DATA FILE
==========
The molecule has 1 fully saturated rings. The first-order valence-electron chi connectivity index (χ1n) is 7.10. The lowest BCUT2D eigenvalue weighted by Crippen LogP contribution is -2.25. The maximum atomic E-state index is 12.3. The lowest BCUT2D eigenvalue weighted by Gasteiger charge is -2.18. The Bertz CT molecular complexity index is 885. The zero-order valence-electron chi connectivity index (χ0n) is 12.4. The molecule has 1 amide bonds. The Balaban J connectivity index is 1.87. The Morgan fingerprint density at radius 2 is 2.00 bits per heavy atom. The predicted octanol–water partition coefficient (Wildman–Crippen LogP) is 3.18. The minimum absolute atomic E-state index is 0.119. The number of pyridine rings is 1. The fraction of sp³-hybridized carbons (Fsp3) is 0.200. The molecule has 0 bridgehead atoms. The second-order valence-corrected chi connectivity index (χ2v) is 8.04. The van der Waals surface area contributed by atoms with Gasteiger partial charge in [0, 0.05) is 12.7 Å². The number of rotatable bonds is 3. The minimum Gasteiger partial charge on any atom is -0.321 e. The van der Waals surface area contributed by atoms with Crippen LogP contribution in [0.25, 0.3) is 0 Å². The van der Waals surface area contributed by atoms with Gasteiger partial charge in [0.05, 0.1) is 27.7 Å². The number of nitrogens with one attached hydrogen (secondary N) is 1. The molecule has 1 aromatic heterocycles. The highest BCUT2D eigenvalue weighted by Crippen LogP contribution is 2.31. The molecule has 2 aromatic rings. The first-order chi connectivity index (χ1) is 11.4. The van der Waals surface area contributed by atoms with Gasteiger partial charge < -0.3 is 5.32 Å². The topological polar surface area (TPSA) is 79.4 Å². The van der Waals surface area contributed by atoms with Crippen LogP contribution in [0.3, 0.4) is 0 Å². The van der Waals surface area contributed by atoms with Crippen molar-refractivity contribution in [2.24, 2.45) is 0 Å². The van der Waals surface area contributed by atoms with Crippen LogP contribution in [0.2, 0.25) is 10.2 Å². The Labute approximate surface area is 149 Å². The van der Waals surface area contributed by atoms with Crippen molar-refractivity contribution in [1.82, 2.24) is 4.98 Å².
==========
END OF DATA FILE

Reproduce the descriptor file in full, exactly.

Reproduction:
The molecule has 1 fully saturated rings. The first-order valence-electron chi connectivity index (χ1n) is 7.10. The lowest BCUT2D eigenvalue weighted by Crippen LogP contribution is -2.25. The maximum atomic E-state index is 12.3. The lowest BCUT2D eigenvalue weighted by Gasteiger charge is -2.18. The Bertz CT molecular complexity index is 885. The zero-order valence-electron chi connectivity index (χ0n) is 12.4. The molecule has 1 amide bonds. The Balaban J connectivity index is 1.87. The Morgan fingerprint density at radius 2 is 2.00 bits per heavy atom. The predicted octanol–water partition coefficient (Wildman–Crippen LogP) is 3.18. The minimum absolute atomic E-state index is 0.119. The number of pyridine rings is 1. The fraction of sp³-hybridized carbons (Fsp3) is 0.200. The molecule has 0 bridgehead atoms. The second-order valence-corrected chi connectivity index (χ2v) is 8.04. The van der Waals surface area contributed by atoms with Gasteiger partial charge in [0, 0.05) is 12.7 Å². The number of rotatable bonds is 3. The minimum Gasteiger partial charge on any atom is -0.321 e. The van der Waals surface area contributed by atoms with Crippen LogP contribution in [0.25, 0.3) is 0 Å². The van der Waals surface area contributed by atoms with Gasteiger partial charge in [0.05, 0.1) is 27.7 Å². The number of nitrogens with one attached hydrogen (secondary N) is 1. The molecule has 1 aromatic heterocycles. The highest BCUT2D eigenvalue weighted by Crippen LogP contribution is 2.31. The molecule has 2 aromatic rings. The first-order chi connectivity index (χ1) is 11.4. The van der Waals surface area contributed by atoms with Gasteiger partial charge < -0.3 is 5.32 Å². The topological polar surface area (TPSA) is 79.4 Å². The van der Waals surface area contributed by atoms with Crippen LogP contribution in [0.3, 0.4) is 0 Å². The van der Waals surface area contributed by atoms with Crippen molar-refractivity contribution in [2.24, 2.45) is 0 Å². The van der Waals surface area contributed by atoms with Crippen LogP contribution in [0.2, 0.25) is 10.2 Å². The Labute approximate surface area is 149 Å². The van der Waals surface area contributed by atoms with Crippen molar-refractivity contribution in [1.82, 2.24) is 4.98 Å².